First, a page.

Penn study finds those jailed before trial more likely to commit new crimes

The correctional complex on State Road in Philadelphia. (Emma Lee/for NewsWorks)

The correctional complex on State Road in Philadelphia. (Emma Lee/for NewsWorks)

While 60 percent of the people sitting in Philadelphia’s jails are simply waiting for their day in court, a new study from the University of Pennsylvania found those incarcerated before their trial are more likely to commit crimes in the future.

Paul Heaton and his fellow researchers at Penn Law looked at about 400,000 cases in Harris County, Texas, where people had committed low-level, nonviolent offenses, such as disorderly conduct and possessing small amounts of marijuana.

They found things got worse for the people who could not afford to pay bail and were sent to jail before their trials.

The group was 23 percent more likely to commit another misdemeanor and 30 percent more likely to commit a more serious felony within 18 months of leaving jail.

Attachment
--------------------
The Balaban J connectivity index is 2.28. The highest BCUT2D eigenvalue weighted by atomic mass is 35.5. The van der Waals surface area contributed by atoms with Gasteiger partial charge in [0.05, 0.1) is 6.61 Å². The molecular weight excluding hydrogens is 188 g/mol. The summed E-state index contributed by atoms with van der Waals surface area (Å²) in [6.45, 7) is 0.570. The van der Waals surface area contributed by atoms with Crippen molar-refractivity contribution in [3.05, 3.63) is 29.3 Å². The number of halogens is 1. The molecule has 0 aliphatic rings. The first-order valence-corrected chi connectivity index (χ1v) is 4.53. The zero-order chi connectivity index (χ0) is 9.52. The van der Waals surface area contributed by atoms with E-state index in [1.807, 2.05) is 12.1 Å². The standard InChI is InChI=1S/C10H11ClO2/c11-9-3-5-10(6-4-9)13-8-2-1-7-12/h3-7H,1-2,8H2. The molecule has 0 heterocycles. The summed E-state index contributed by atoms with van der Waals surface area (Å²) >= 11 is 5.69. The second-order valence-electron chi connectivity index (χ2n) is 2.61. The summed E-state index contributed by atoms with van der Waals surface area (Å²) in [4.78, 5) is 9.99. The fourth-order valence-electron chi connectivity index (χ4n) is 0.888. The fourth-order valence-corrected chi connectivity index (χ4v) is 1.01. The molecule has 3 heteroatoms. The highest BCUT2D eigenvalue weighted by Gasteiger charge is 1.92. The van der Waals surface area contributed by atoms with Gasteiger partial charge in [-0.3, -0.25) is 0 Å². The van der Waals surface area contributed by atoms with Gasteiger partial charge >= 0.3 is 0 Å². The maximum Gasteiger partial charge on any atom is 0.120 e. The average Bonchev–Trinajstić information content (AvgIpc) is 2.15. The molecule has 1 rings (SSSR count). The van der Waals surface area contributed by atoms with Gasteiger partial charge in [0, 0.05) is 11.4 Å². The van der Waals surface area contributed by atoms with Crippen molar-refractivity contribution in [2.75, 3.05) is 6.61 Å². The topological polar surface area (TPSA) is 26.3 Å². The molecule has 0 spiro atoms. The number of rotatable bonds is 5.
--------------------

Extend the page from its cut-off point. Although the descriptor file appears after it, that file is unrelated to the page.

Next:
“That process of just being detained, even for a short period of time, is just disruptive enough for their life,” said Heaton, academic director of Penn Law’s Quattrone Center for the Fair Administration of Justice. “It can affect their relationship with family members, with employers. That can be the beginning where your life just kind of spirals off the tracks.”

The study also found those kept in jail pretrial were 25 percent more likely to plead guilty, whether they had committed the crime or not. 

Heaton said his study is good news for cities including Philadelphia that are working to reform their bail systems and keep those accused of minor offenses out of jail.

In April, Philadelphia won a $3.5 million grant from the MacArthur Foundation to help cut the population in its overcrowded jails by more than one-third. The grant will help fund a sweeping set of reforms, including alternatives to cash bail such as ankle monitoring. Another proposal being discussed by a City Council committee is to create day-reporting centers where defendants can check in before their court dates. 

“If done intelligently, something like bail reform can be one of those rare public policies where you actually are able to save taxpayers money because you’re not holding people in jail for so long, but you can actually enhance public safety,” Heaton said.


This story has been updated to clarify that the MacArthur Grant will not fund day-reporting centers, but is another proposal being discussed. 

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